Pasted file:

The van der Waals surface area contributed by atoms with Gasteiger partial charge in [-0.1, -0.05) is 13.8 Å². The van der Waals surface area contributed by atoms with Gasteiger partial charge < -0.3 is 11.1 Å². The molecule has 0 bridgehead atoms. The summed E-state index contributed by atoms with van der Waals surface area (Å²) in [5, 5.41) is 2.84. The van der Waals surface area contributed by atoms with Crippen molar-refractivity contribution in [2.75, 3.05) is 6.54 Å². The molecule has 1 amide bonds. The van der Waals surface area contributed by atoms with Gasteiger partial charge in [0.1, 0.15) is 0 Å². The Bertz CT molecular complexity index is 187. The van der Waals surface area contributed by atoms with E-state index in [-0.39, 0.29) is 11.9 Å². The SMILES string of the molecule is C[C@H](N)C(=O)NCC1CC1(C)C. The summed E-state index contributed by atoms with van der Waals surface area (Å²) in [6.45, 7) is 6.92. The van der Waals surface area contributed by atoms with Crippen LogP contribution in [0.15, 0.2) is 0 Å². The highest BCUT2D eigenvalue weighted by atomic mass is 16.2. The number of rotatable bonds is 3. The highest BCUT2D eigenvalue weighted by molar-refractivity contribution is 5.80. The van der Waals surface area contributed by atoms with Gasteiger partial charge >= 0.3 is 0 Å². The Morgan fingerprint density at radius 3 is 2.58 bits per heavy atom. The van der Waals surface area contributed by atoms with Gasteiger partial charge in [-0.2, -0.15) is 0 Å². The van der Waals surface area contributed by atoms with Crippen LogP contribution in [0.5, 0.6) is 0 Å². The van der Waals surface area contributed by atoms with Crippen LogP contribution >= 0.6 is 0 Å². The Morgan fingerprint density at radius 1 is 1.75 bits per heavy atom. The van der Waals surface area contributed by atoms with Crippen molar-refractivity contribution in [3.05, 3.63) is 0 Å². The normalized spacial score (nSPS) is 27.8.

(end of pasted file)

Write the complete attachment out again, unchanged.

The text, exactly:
The van der Waals surface area contributed by atoms with Gasteiger partial charge in [-0.1, -0.05) is 13.8 Å². The van der Waals surface area contributed by atoms with Gasteiger partial charge < -0.3 is 11.1 Å². The molecule has 0 bridgehead atoms. The summed E-state index contributed by atoms with van der Waals surface area (Å²) in [5, 5.41) is 2.84. The van der Waals surface area contributed by atoms with Crippen molar-refractivity contribution in [2.75, 3.05) is 6.54 Å². The molecule has 1 amide bonds. The van der Waals surface area contributed by atoms with Gasteiger partial charge in [0.1, 0.15) is 0 Å². The Bertz CT molecular complexity index is 187. The van der Waals surface area contributed by atoms with E-state index in [-0.39, 0.29) is 11.9 Å². The SMILES string of the molecule is C[C@H](N)C(=O)NCC1CC1(C)C. The summed E-state index contributed by atoms with van der Waals surface area (Å²) in [6.45, 7) is 6.92. The van der Waals surface area contributed by atoms with Crippen LogP contribution in [0.15, 0.2) is 0 Å². The highest BCUT2D eigenvalue weighted by atomic mass is 16.2. The number of rotatable bonds is 3. The highest BCUT2D eigenvalue weighted by molar-refractivity contribution is 5.80. The van der Waals surface area contributed by atoms with Gasteiger partial charge >= 0.3 is 0 Å². The Morgan fingerprint density at radius 3 is 2.58 bits per heavy atom. The van der Waals surface area contributed by atoms with Gasteiger partial charge in [-0.2, -0.15) is 0 Å². The van der Waals surface area contributed by atoms with Crippen LogP contribution in [0.5, 0.6) is 0 Å². The van der Waals surface area contributed by atoms with Crippen LogP contribution >= 0.6 is 0 Å². The Morgan fingerprint density at radius 1 is 1.75 bits per heavy atom. The van der Waals surface area contributed by atoms with Crippen molar-refractivity contribution in [3.05, 3.63) is 0 Å². The normalized spacial score (nSPS) is 27.8.